Transit of Mercury
The University of Saint Francis Schouweiler Planetarium and the Fort Wayne Astronomical Society (FWAS) invite the community to join them throughout the morning and early afternoon on Monday, May 9 to safely view the Transit of Mercury. A Transit of Mercury occurs when the Earth, Mercury and Sun align in such a way that over the course of several hours, Mercury can be seen as a tiny dot moving across the disk of the Sun.
To attempt to see this event without special equipment will result in blindness, so the FWAS and USF Schouweiler Planetarium will provide four special viewing locations.
- 7 – 9 a.m. – Kreager Park, North River Road, East Parking lot area
- 10 a.m. – 2:33 p.m. (end of transit) – Freimann Square, downtown
- 10 a.m. – 2:33 p.m. (end of transit) – University of Saint Francis parking lot on south side of Hutzell Athletic Center off Leesburg Road
- 11 a.m. – 2:33 p.m. (end of transit) – Parks and Recreation Community Center, 233 West Main Street
PLEASE NOTE: In order to see the Transit of Mercury, observers will need to be able to see the Sun. If it is very overcast, raining, or there is a threat of immediate rain, there will be no viewing. If it is partly cloudy, we will attempt to view the event. Any immediate threat of rain will result in closure of the viewing site to protect the observing equipment.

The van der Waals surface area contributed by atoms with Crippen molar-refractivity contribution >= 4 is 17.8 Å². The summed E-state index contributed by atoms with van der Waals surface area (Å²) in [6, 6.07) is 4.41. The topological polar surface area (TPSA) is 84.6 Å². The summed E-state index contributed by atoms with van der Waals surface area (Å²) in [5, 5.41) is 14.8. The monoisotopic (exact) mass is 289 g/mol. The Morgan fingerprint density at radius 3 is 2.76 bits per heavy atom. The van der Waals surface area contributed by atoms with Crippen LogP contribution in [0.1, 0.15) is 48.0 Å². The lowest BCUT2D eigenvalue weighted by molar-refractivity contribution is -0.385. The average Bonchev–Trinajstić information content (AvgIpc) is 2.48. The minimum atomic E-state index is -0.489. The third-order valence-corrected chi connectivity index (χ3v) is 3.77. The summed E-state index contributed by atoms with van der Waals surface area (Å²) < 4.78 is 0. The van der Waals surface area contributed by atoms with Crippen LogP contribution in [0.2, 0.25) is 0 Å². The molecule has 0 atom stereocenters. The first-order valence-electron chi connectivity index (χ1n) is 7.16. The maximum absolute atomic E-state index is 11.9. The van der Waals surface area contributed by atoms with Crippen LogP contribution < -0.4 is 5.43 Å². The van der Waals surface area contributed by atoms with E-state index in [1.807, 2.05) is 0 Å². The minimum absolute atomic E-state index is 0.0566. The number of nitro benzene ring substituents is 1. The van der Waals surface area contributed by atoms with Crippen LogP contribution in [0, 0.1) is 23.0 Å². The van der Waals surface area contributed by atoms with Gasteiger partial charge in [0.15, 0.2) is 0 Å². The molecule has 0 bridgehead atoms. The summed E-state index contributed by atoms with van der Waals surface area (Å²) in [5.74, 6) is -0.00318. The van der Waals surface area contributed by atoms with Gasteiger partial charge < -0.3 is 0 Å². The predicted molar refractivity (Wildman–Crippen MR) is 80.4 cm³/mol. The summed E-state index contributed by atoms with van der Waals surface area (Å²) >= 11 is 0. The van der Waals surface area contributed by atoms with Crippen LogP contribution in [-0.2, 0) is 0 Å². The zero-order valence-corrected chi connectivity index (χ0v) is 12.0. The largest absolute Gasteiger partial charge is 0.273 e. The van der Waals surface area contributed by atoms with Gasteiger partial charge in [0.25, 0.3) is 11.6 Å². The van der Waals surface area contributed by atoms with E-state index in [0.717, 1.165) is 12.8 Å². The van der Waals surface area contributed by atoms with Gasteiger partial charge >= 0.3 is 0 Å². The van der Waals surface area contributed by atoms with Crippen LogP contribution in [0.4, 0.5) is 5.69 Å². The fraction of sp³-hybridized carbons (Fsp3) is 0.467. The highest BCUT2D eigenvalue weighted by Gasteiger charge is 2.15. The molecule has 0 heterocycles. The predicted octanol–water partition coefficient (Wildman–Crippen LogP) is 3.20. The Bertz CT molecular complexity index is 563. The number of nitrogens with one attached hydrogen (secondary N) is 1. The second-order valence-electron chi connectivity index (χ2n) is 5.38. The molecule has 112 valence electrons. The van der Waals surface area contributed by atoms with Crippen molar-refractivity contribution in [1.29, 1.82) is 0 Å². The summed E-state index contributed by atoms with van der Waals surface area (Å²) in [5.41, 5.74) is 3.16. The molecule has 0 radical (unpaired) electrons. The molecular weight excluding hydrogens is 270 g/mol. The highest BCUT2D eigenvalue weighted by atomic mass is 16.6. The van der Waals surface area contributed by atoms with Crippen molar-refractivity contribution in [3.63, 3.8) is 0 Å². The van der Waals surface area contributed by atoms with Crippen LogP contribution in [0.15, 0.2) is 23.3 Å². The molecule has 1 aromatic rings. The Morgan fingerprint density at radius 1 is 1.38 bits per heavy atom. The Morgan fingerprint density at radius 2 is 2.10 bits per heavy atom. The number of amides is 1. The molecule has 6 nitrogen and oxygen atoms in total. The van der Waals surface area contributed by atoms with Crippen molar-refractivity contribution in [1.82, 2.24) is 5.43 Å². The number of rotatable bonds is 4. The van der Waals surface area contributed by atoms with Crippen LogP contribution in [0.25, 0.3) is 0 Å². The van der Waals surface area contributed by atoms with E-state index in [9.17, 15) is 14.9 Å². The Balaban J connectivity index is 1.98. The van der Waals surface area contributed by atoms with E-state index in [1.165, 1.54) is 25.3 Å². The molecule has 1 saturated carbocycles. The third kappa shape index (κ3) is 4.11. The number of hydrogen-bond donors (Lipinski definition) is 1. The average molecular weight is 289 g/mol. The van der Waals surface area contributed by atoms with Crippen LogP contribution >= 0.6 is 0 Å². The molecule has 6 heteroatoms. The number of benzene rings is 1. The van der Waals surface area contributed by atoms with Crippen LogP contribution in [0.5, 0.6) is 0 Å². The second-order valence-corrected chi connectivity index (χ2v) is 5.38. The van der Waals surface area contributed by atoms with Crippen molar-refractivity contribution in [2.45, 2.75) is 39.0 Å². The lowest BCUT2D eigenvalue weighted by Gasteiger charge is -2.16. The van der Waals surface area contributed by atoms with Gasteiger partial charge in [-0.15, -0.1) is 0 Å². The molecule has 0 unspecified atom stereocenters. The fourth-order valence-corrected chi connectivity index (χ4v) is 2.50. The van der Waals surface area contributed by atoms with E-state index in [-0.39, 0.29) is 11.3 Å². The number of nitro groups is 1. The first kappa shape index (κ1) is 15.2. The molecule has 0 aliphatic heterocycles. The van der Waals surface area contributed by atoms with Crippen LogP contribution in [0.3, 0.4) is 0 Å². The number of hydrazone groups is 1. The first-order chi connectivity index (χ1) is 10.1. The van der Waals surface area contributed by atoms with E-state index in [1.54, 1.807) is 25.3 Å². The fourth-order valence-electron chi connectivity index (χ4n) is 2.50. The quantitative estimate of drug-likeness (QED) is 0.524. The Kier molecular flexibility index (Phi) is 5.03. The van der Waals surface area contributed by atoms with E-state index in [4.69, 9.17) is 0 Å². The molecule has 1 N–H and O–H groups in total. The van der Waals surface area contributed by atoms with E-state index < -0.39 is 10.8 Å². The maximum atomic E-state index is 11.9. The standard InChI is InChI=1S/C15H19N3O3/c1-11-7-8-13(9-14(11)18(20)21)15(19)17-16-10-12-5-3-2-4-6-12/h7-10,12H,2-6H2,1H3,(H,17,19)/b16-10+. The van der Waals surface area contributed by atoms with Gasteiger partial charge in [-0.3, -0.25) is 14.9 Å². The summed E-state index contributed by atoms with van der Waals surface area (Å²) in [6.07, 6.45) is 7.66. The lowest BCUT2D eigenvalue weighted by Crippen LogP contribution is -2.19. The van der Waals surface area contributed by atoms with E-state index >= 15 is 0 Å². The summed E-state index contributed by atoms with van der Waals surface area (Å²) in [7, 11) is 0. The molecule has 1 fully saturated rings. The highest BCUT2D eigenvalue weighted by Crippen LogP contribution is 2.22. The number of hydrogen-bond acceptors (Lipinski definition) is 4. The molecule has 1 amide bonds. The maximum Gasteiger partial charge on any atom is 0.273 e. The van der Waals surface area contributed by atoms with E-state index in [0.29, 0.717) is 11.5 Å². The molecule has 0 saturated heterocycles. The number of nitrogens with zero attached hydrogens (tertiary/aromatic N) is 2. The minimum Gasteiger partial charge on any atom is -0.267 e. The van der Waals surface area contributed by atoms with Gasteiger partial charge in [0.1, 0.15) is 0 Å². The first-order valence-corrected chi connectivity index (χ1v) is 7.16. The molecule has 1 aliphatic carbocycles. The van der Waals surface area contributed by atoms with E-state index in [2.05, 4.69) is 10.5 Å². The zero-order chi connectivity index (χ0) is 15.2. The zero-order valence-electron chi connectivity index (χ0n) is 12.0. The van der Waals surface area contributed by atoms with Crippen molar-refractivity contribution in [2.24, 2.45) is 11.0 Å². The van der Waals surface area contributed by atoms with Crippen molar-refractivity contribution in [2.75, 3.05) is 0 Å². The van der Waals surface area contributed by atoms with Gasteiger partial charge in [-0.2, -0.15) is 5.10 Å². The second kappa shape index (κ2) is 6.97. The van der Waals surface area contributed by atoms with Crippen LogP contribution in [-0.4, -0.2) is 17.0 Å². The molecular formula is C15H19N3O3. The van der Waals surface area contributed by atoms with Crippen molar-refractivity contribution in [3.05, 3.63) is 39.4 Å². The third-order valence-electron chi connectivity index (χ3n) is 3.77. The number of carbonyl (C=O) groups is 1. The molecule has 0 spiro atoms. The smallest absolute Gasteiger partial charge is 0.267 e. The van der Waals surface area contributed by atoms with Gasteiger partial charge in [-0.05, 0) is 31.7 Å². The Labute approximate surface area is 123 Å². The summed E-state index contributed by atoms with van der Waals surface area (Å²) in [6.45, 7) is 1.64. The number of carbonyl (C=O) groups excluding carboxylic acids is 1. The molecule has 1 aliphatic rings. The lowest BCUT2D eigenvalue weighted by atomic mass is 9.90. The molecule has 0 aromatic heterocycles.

The Edwin Clark Schouweiler Memorial Planetarium is closing May 31, 2016. Teachers seeking student learning opportunities may consider art gallery guided tours. For scheduling contact 260.399.7700, ext. 8001, or firstname.lastname@example.org.
Thanks to all who came to our WinterFest 2016 events. We hoped you enjoyed your time at the Schouweiler as much as we enjoyed meeting and talking with you.
Thanks for the many “out of towners” who made the special effort to come, some making the repeat trip both weeks.
Our next scheduled public shows are the two weekends of Fort Wayne’s Three Rivers Festival: July 8-10 and 15-16.
We will be having one or more special events related to the Transit of Mercury, which occurs on Monday, May 9, 2016. While not as rare as Transits of Venus, Mercury transits occur infrequently.
A transit of Mercury is when the planet Mercury can be seen as it passes in front of the Sun from the vantage point of the Earth. May’s transit will take place during most of the morning of the 9th. It can only be viewed with the special equipment that is used to protect the eyes when viewing eclipses of the Sun.
At this writing the Schouweiler is in conversation with its colleagues of the Fort Wayne Astronomical Society about jointly operating one or more Transit viewing stations in the Fort Wayne area. Periodically check this site as the transit date approaches for information about where you will be able to safely view this year’s transit of Mercury.
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